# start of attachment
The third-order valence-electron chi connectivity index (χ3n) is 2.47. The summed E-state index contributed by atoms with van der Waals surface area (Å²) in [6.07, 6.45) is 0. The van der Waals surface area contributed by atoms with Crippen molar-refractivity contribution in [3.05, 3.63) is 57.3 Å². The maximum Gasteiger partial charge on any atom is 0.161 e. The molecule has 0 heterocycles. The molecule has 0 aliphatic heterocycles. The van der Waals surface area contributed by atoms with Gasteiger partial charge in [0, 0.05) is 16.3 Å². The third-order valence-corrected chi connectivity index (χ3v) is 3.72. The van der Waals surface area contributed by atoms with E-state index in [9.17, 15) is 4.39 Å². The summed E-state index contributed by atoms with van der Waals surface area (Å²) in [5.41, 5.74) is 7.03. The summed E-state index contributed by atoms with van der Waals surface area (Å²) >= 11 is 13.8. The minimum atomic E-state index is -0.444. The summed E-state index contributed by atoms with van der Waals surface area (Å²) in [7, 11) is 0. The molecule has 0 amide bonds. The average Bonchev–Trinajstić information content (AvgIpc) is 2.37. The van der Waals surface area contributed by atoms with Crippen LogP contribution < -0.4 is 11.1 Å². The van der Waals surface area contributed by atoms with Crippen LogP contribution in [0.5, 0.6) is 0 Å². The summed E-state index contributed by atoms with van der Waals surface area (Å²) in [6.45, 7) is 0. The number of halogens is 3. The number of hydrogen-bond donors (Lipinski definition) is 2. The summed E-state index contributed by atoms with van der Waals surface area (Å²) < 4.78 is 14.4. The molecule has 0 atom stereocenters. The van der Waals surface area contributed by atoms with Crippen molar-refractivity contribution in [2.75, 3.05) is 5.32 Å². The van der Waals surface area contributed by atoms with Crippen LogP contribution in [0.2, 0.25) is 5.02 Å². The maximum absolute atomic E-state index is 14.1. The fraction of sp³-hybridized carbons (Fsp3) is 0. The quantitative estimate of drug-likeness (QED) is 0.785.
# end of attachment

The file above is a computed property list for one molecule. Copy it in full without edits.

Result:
The third-order valence-electron chi connectivity index (χ3n) is 2.47. The summed E-state index contributed by atoms with van der Waals surface area (Å²) in [6.07, 6.45) is 0. The van der Waals surface area contributed by atoms with Crippen molar-refractivity contribution in [3.05, 3.63) is 57.3 Å². The maximum Gasteiger partial charge on any atom is 0.161 e. The molecule has 0 heterocycles. The molecule has 0 aliphatic heterocycles. The van der Waals surface area contributed by atoms with Gasteiger partial charge in [0, 0.05) is 16.3 Å². The third-order valence-corrected chi connectivity index (χ3v) is 3.72. The van der Waals surface area contributed by atoms with E-state index in [9.17, 15) is 4.39 Å². The summed E-state index contributed by atoms with van der Waals surface area (Å²) in [5.41, 5.74) is 7.03. The summed E-state index contributed by atoms with van der Waals surface area (Å²) >= 11 is 13.8. The minimum atomic E-state index is -0.444. The summed E-state index contributed by atoms with van der Waals surface area (Å²) in [7, 11) is 0. The molecule has 0 amide bonds. The average Bonchev–Trinajstić information content (AvgIpc) is 2.37. The van der Waals surface area contributed by atoms with Crippen LogP contribution < -0.4 is 11.1 Å². The van der Waals surface area contributed by atoms with Crippen LogP contribution in [0.5, 0.6) is 0 Å². The summed E-state index contributed by atoms with van der Waals surface area (Å²) in [6.45, 7) is 0. The number of halogens is 3. The number of hydrogen-bond donors (Lipinski definition) is 2. The summed E-state index contributed by atoms with van der Waals surface area (Å²) < 4.78 is 14.4. The molecule has 0 atom stereocenters. The van der Waals surface area contributed by atoms with Crippen molar-refractivity contribution in [2.75, 3.05) is 5.32 Å². The van der Waals surface area contributed by atoms with Crippen LogP contribution in [0.2, 0.25) is 5.02 Å². The maximum absolute atomic E-state index is 14.1. The fraction of sp³-hybridized carbons (Fsp3) is 0. The quantitative estimate of drug-likeness (QED) is 0.785.